Once upon a time I was a huge Dave Barry fan. This time was when I was about sixteen to about age twenty. I was introduced to him by my high school English teacher or by my high school journalism teacher (they were the same person), most likely in journalism. The teacher read an essay about grammar to us, and I was bowled over. I had to read more. And that I did, eventually.
I bought several of Barry's how-to books (Claw Your Way to the Top came first, a book on business) and his first book of columns, Bad Habits. And I laughed a lot. By age twenty, however, when I read a book of his on home improvement, the love affair was ending. His second book of columns did not seem so funny, and his book on U.S. history only moderately redeemed his more recent work for me. And now, over twenty years have passed since I last picked up one of his works.
This book I got for free from the Little Library in our neighborhood. I figured I'd give Barry a try again. It looked entertaining and funny, and it proved a great book for the light reading needed while on family vacation, since much of that vacation was spent corralling little boys at a water park and did not lend itself to deep reading on the philosophical underpinnings of why humans gather themselves into urban civilizations. Having not read reading quite so light in a long while, I now know how and why some people can manage to get through books so quickly: large print and easy to read equals short time.
The book itself, however, was something of a disappointment. Barry is a humorist. This means that his main objective is to tell jokes. There wasn't a lot to glean here other than laughs. And as I've gotten older, making me laugh has gotten relatively tougher to do. Far Side cartoons, which in my late teens were hilarious, now stir mostly a nod from me. Barry likewise might occasionally make me smile, but only one hard laugh was generated in its two hundred plus pages.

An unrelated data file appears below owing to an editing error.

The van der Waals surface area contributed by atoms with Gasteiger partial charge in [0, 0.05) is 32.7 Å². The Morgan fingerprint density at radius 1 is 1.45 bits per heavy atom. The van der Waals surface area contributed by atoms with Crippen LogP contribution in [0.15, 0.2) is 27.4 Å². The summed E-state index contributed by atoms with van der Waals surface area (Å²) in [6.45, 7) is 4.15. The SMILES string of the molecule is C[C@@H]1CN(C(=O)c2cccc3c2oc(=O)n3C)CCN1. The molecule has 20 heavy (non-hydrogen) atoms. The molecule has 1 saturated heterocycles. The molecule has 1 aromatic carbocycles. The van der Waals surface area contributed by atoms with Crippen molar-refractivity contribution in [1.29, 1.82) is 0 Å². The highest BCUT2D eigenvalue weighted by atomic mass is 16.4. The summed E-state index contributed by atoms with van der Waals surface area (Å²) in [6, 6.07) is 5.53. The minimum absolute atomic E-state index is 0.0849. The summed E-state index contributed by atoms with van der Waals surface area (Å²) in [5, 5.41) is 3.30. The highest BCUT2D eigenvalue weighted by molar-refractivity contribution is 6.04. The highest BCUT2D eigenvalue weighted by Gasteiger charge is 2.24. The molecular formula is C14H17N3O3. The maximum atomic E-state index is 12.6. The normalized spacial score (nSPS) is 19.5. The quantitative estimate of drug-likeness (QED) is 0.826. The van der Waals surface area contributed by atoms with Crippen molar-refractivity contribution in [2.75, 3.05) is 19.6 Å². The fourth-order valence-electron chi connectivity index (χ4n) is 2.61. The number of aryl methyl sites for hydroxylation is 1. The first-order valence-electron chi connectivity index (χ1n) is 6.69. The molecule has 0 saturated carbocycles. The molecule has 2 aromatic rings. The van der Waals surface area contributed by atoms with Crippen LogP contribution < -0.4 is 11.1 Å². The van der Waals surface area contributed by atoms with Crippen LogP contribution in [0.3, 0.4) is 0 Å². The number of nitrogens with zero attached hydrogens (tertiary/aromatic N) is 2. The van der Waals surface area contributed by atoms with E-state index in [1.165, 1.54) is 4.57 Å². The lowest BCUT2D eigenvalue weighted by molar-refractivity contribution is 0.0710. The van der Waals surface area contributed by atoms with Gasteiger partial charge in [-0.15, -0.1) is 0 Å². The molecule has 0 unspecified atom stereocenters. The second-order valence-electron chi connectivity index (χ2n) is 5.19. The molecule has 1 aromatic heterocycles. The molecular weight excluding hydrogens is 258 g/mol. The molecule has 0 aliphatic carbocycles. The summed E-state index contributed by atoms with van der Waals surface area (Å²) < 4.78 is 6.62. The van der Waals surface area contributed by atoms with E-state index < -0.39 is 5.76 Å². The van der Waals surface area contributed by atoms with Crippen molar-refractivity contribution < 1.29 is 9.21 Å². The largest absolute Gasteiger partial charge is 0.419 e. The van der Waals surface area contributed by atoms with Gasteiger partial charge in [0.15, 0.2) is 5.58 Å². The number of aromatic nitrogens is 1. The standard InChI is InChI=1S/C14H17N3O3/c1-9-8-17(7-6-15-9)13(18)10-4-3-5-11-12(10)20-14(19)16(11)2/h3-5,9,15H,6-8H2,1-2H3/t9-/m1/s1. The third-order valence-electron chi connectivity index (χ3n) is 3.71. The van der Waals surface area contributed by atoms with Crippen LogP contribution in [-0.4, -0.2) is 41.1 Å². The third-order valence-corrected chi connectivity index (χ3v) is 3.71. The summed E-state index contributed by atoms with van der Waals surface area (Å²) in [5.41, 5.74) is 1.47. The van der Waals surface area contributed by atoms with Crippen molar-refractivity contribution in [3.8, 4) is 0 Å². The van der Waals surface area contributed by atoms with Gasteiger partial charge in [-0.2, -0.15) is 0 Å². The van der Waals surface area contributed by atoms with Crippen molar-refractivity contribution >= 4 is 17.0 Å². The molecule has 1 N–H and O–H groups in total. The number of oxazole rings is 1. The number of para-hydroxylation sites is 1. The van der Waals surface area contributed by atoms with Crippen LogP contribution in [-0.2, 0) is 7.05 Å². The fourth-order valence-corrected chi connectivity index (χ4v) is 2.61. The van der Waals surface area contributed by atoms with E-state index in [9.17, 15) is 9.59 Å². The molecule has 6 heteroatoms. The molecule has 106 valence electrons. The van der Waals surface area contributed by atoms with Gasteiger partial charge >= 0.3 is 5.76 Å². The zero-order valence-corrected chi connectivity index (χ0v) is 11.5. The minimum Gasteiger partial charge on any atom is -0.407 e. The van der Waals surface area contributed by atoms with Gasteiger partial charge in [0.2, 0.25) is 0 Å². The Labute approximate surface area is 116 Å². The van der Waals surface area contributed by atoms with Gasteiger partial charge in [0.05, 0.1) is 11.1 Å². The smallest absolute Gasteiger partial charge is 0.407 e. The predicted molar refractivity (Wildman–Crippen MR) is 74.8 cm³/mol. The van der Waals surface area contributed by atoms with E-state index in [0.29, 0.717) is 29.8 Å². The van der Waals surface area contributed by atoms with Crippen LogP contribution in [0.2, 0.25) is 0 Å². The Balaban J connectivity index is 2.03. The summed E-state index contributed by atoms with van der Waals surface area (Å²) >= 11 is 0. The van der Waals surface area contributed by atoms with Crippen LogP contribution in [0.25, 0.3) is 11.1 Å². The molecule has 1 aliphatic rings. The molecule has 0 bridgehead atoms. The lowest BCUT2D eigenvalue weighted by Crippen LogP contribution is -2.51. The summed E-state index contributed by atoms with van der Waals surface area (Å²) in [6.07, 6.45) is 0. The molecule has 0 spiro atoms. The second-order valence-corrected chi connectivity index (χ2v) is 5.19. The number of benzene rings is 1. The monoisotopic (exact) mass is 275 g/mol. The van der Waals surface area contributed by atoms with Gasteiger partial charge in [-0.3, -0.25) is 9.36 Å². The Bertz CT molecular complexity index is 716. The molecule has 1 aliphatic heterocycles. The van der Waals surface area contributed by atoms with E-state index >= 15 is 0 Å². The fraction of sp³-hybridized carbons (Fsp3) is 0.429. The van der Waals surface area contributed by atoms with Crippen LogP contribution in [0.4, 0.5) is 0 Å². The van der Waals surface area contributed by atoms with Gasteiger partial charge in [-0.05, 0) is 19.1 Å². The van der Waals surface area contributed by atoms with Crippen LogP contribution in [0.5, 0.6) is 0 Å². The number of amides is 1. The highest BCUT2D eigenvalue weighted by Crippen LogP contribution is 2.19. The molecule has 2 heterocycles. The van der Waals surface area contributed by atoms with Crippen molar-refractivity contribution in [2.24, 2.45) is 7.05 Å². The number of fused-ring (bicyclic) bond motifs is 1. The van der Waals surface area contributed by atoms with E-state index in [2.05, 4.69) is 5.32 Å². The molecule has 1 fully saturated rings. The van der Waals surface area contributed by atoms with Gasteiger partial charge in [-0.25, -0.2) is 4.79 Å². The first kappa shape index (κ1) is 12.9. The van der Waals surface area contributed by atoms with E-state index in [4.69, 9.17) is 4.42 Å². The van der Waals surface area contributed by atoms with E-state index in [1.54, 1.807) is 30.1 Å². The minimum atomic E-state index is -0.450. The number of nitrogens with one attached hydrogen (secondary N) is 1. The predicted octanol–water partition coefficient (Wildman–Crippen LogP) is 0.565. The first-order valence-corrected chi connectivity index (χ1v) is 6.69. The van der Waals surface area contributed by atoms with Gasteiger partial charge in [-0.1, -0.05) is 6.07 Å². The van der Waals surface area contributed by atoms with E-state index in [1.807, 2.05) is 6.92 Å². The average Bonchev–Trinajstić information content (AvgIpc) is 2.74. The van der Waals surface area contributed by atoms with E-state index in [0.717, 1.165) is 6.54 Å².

The book is about guys, as opposed to men. Here, Barry is onto something, which he does a good job of laying out in his first chapter. Guys go with the flow. They do not generally accomplish important things with their lives. They do stupid stuff. They avoid work as possible. They are not particularly moral or immoral. They are, essentially, like grown-up kids.
What follows are a number of chapters full of cliches about male behavior, some of them gleaned from personal life, some from news stories, and a number of them common ideas that have lingered in the air for generations. All's well and fine, I suppose, to make fun of males--Barry after all is one--but at some level it becomes a bit tedious and insulting. A guy's idea of housework is . . . A guy's concept of a relationship is . . . And so on. To some extent, I wonder how many of such insights are even true. My wife, indeed, is pickier about cleaning bathrooms than I am, and I have to admit that from my second apartment on as a single man, I largely avoided decorating and eschewed furniture as much as possible, though not for the reasons that Barry might pose. I did not find such stuff necessary and didn't want it weighing me down, as opposed to simply not thinking about it (I had, in fact, made an effort with my first apartment and decided I would not do so again until I owned a place and was certain to stay put). And as for relationships, I can attest to being slow to commit, but again, it was not because I never even thought about them with girls I may have gone out with, and I can say the same of many of my male friends.
About the only set of criticisms that rang true for me were those on home improvement and the feelings of inadequacy I feel as compared to “men.” I am one of those guys who wants desperately to fix up the house but who often feels overwhelmed by a set of skills I never learned or was taught and who does feel somewhat less manly because of that lack.
But of course, Barry isn't looking to tell the truth or to make great insights. He's trying to make us laugh. However, it might just be that with more life experience, I find myself less likely to laugh a stereotypes and more likely to laugh at things that do provide true insights. After all, if laughter is at least in part a reaction to surprise and discomfort, it takes some revelation of truth, perhaps previously unknown, to elicit it.